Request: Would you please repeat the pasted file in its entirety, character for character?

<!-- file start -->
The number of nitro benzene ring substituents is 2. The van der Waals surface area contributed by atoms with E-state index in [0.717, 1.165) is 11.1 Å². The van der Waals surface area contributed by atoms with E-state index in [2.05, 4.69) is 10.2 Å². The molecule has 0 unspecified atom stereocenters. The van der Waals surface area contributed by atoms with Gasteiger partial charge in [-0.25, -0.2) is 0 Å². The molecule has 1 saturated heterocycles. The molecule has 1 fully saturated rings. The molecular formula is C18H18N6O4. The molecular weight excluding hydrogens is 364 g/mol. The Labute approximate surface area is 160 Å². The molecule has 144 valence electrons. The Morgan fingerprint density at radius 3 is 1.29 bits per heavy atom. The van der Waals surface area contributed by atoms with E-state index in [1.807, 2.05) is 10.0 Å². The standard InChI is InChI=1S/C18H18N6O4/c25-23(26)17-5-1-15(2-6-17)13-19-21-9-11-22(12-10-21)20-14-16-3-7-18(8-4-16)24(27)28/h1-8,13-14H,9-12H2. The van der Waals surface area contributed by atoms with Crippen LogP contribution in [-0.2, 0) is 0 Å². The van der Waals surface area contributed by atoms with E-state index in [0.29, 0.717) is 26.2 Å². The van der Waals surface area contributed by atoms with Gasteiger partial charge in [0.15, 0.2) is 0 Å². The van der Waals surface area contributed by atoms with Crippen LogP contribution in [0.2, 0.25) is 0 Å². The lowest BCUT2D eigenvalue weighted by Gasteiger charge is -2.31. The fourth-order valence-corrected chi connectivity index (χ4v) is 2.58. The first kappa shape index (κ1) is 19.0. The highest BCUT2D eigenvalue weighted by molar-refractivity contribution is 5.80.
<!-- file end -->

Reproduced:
The number of nitro benzene ring substituents is 2. The van der Waals surface area contributed by atoms with E-state index in [0.717, 1.165) is 11.1 Å². The van der Waals surface area contributed by atoms with E-state index in [2.05, 4.69) is 10.2 Å². The molecule has 0 unspecified atom stereocenters. The van der Waals surface area contributed by atoms with Gasteiger partial charge in [-0.25, -0.2) is 0 Å². The molecule has 1 saturated heterocycles. The molecule has 1 fully saturated rings. The molecular formula is C18H18N6O4. The molecular weight excluding hydrogens is 364 g/mol. The Labute approximate surface area is 160 Å². The molecule has 144 valence electrons. The Morgan fingerprint density at radius 3 is 1.29 bits per heavy atom. The van der Waals surface area contributed by atoms with E-state index in [1.807, 2.05) is 10.0 Å². The standard InChI is InChI=1S/C18H18N6O4/c25-23(26)17-5-1-15(2-6-17)13-19-21-9-11-22(12-10-21)20-14-16-3-7-18(8-4-16)24(27)28/h1-8,13-14H,9-12H2. The van der Waals surface area contributed by atoms with Crippen LogP contribution in [-0.2, 0) is 0 Å². The van der Waals surface area contributed by atoms with E-state index in [0.29, 0.717) is 26.2 Å². The van der Waals surface area contributed by atoms with Gasteiger partial charge in [0.15, 0.2) is 0 Å². The van der Waals surface area contributed by atoms with Crippen LogP contribution in [0.2, 0.25) is 0 Å². The lowest BCUT2D eigenvalue weighted by Gasteiger charge is -2.31. The fourth-order valence-corrected chi connectivity index (χ4v) is 2.58. The first kappa shape index (κ1) is 19.0. The highest BCUT2D eigenvalue weighted by molar-refractivity contribution is 5.80.